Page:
Hard to Find – Google + Samsung, Mobile Application Distribution Agreement

I figured this was worth posting. It took me some time to track it down. I wanted it to be more publicly accessible. So here you go. Compliments of Benjamin Edelman.

Google & Samsung, Mobile Application Distribution Agreement (PDF)

Google & HTC, Mobile Application Distribution Agreement (PDF)

The agreement is basically a laundry list of “dos and don’ts” for licensing Google apps. The terms at the time covered the “Set-up Wizard, Google Phone-top Search, Gmail, Google Calendar, Google Talk, YouTube, Google Maps for Mobile, Google Street View, Contact Sync, Android Market Client (not products downloaded from Android Market), Google Voice Search, and Network Location Provider.” The “Android Market Client” has since been renamed to the “Google Play Store,” and “Google Phone-top Search” is referring to the Google search widget. Google uses the term “Phone-top” to mean the main page of the home screen. The agreement has no doubt changed since these documents were signed, and the document states that Google can change many of these requirements at any time. Many more Google applications have come out since 2011 that seem to be part of this mandatory apps package, like the Google Play content apps (movies, music, books, etc.), Google+, Google Play Services, and Chrome.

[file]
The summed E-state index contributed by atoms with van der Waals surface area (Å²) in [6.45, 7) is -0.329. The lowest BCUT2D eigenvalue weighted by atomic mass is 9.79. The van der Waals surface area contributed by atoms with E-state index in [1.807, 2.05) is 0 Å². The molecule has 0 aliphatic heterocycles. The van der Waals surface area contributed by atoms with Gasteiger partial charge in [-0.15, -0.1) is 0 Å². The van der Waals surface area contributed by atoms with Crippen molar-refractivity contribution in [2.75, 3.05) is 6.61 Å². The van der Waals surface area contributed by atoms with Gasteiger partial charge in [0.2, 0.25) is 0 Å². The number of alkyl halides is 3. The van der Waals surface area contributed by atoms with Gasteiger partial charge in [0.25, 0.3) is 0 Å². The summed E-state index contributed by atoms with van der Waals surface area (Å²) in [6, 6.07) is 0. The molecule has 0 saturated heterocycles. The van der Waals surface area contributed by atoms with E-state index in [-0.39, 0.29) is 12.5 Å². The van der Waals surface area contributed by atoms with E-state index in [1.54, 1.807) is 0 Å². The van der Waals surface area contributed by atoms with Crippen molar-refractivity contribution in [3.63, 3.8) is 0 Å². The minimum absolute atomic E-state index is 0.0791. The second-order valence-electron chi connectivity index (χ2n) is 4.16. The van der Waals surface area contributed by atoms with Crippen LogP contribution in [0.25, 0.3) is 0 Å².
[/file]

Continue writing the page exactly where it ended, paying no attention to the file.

The most important clause states that “Devices may only be distributed if all Google Applications… are pre-installed on the Device.” Google apps are an all-or-nothing affair. If you want Google Maps or the Play Store, you must also take things like Google+ and Google’s network location provider. There are two tiers of Google apps, the primary ones listed above, and “Optional Google Applications,” a list which includes “Orkut, Google Goggles, Google Earth, Finance, News & Weather, Google Buzz and Google Voice.”

The agreement places a company-wide ban on Android forks, saying OEMs are forbidden from taking “any actions that may cause or result in the fragmentation of Android” and specifically disallows distributing or encouraging a third party to distribute “a software development kit derived from Android.” Google has full control over the countries its apps are released in and distribution methods used to distribute the apps. This allows Google to restrict its apps to the Play Store and will keep them out of competing stores like Amazon and Samsung. Google also stipulates that the Google apps must be distributed free of charge, and they cannot be modified, reverse engineered, or used to make a derivative work, and ads are not allowed to be placed in, on, or around Google’s apps.

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